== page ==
Is it wrong to depict a traditionally feminine female character whose motivation is to find love and have kids? No, of course not! Is it wrong to spotlight a female character with multiple sexual partners? Also no!
The problem is that these are too often the *only* roles that female characters are given in commercial films. So when you have only one woman protagonist (Natasha) and assign her such tired tropes, it shows a lack of imagination at best and reductive representation at worst.
The “Fridging” Problem
To give credit where credit is due, Marvel did finally notice the dearth of women onscreen and added such superheroines as Captain Marvel, the Scarlet Witch, and the Wasp to the roster. (All of whom got their own movie or TV show before Black Widow, I might add.)
Black Widow’s storyline did slowly evolve with each consecutive film, as well. She became a fully fleshed-out character, as nuanced and complex as any of her male counterparts. Which made her death in Avengers: Endgame that much more disappointing.
While Tony Stark was given a savior’s sendoff, Natasha’s demise was treated more like a footnote. She nobly sacrificed herself so that Hawkeye may live. Yes, Hawkeye, who was more deserving of life than Nat because…? He has a wife and kids? Yikes again.
Never mind that Natasha had been spearheading the Earth’s defense alongside the remaining Avengers while Clint was off on a vigilante murder spree. Oh, but she’s single, so yeah, she should totally die over Hawkeye.
Natasha was subject to yet another pernicious plot device plaguing female characters: “Fridging.” Or, when a female character is killed for the sole purpose of motivating a male character’s story arc. (The “Women in Refrigerators” trope has been explored thoughtfully and in-depth in many other articles, like the one linked above.)
The bottom line for me was that it was a real bummer to lose Nat, a compelling, charismatic character (and the lone female member of the OG Avengers), in favor of a man with the personality of a potato.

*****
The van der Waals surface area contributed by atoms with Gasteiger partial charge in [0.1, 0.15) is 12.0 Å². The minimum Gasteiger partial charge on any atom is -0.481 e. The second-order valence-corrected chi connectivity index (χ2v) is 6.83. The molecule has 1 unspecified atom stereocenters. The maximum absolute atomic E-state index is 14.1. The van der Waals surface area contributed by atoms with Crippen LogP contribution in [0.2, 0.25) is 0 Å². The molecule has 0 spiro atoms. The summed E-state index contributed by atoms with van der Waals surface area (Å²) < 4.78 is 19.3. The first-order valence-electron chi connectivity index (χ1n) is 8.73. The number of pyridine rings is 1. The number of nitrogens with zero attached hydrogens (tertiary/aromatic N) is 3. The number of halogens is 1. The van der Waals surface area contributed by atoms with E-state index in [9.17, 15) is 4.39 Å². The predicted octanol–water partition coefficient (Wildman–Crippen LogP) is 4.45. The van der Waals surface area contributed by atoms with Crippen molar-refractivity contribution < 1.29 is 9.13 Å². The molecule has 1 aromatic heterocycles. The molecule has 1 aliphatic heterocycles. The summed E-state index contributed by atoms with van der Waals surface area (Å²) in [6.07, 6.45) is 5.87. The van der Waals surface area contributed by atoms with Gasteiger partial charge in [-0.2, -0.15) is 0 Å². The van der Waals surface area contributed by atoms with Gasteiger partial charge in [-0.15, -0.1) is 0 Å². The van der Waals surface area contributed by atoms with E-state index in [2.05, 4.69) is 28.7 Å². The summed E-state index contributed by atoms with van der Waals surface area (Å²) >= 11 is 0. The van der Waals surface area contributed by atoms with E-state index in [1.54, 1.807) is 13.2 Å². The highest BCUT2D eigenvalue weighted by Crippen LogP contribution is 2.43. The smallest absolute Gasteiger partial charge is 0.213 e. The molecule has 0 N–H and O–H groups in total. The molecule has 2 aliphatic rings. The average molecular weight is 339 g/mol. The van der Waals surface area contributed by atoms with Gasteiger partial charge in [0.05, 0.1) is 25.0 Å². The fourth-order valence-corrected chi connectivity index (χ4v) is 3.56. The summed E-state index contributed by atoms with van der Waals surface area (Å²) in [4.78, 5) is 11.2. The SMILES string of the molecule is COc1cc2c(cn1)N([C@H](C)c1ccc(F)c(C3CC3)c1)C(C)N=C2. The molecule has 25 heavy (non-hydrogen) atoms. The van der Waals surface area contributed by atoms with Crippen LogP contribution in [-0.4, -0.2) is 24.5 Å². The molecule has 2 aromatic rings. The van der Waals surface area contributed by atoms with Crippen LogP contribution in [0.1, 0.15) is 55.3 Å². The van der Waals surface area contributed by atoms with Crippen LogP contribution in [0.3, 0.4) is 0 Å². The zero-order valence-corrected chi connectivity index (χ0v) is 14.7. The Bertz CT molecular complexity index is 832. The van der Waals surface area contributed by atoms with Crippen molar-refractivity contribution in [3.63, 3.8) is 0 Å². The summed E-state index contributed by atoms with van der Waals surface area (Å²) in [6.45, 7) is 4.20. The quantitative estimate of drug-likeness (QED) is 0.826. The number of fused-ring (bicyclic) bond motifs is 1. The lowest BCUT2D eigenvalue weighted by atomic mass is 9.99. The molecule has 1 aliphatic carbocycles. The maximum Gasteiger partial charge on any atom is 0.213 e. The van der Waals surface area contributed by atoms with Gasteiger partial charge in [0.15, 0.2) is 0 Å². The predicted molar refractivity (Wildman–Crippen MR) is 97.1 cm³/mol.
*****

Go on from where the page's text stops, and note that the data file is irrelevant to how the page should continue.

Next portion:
I could spend another thousand words on Natasha’s fridging alone, so I had better stop here. Am I taking a fictional movie franchise too seriously? Maybe. Still, I believe that it’s not only okay to be critical of the pop culture we love, but necessary.
And I do love Black Widow, which is why I’m cautiously optimistic for her long-overdue solo movie. The Black Widow film takes place between the events of Civil War and Infinity War, wherein Natasha is forced to confront a dangerous conspiracy with ties to her past as a KGB spy.
Its premiere has been pushed and postponed so many times (thanks, pandemic!) that I truly can’t wait to watch it on Disney+. And I’ll have my Black Widow cocktail on hand when I do, natch.
How to Mix a Black Widow Drink
Black Widow, like her namesake spider, often sports a dangerous pop of red. Not to mention her signature red hair, the red in her ledger, her history with the Red Room, etc. What I’m getting at is: a red cocktail would be perfect for her.
Enter the ever-popular Negroni. To add a Russian twist to this classic aperitif, I decided to swap the gin for vodka. And as another nod to our lethal leading lady, I’m garnishing this cocktail with blood orange.
Red Ledger: A Black Widow Inspired Cocktail Recipe
Bold and bittersweet, this deceptively simple cocktail packs a strong punch. Suited for super-spies like Black Widow and non-superheroes alike.
- 1 shot vodka
- 1 shot Campari
- 1 shot vermouth rosso (“red” or sweet vermouth)
- blood orange to garnish
- Add vodka, Campari, and vermouth to a mixing glass filled with ice.
- Stir until well-chilled.
- Strain into a rocks glass filled with large ice cubes.
- Garnish with a slice of blood orange.
So whether you’re marathoning all of the MCU before seeing Black Widow in theaters or watching the new film from the comfort of home on July 9, this drink will make the perfect accompaniment.
For even more Marvel mixed drinks, check out these recipes I made for WandaVision cocktails and Loki cocktails!
Nice article, Meg. Thank you very much for the recipe for Black Widow Inspired Cocktail. It is worth trying. I appreciate your efforts in collecting and presenting this information to us. Keep providing such information in the future too.
I really like black widow so much it’s one of the most action-packed Marvel moviesfor a very long ti,e now the only thing i wasn’t too happy with was the ending. I thought she and the task mater was really going to dig it but in the end, she just talked to her I hated that part. i will love to try this drink though.